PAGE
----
New startups are springing up with interesting solutions to problems in big data as we know it. They're cooking up an interesting list of the potential next big things in big data.
While the business world has recently experienced a rapid growth in data and discovered ways to manage and use it, the new tools have yet to fully measure up to handling the mega-data scientists are still trying to get a handle on.
Check out this infographic for tips on explaining big data to people who work anywhere and with anything other than big data.
Wearables are sensors dedicated to interpreting you and the world from your perspective. Pervasive sensors, on the other hand, sit in places throughout the environment where they study and respond to you when you're in the vicinity.
Bernard Marr has a good post in SmartDataCollective on the four key layers of the big data system.
There are plenty of examples of how big data tools deliver rotten results--not due to a fault in the tool, but rather a shortcoming in the strategy, algorithm and/or data sets behind its use.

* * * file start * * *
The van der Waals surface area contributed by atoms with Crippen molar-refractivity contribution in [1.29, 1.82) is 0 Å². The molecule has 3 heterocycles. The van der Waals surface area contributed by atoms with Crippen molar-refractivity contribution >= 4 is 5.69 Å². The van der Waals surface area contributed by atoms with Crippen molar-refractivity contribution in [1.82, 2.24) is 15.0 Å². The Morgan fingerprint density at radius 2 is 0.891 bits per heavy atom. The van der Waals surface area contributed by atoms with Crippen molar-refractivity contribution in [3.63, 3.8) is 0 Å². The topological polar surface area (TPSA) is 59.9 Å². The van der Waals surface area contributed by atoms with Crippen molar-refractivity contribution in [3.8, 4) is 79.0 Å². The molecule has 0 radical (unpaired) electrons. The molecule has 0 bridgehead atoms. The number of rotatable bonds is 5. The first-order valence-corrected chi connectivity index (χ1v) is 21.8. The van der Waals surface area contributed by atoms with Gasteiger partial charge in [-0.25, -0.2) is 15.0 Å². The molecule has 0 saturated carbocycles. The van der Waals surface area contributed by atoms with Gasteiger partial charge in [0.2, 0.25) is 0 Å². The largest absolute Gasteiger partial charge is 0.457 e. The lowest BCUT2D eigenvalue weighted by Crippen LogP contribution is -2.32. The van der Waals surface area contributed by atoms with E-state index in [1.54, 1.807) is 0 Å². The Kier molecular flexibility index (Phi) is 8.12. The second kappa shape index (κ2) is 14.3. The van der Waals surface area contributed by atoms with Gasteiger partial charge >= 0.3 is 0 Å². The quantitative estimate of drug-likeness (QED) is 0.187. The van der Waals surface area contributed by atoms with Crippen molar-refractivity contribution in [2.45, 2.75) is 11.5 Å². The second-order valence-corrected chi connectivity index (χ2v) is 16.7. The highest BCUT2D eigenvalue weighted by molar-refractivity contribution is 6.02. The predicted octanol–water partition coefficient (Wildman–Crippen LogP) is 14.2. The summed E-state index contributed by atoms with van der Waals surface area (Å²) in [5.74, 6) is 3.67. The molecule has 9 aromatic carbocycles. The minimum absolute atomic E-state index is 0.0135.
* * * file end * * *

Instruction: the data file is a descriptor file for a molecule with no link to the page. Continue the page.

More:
The United States Postal Service is seeking proposals from suppliers that can rocket its "Internet of Postal Things Project" into reality.
UN Global Pulse relies on social media data analysis to alert them to emerging crises such as food shortages, conflict, and disease outbreaks. Now they've partnered with DataSift to help on the big data end of things.
Chicago has been all aboard the big data train since it pulled up to the station. But Chicago isn't just along for the ride. The city is striving to create an embedded sensor network dubbed the "Array of Things" to lay the track to its future as the reigning "City of Big Data."
$795 per user per year--that's the sticker price for Revolution Analytics' new support service for the open-source statistical programming language R.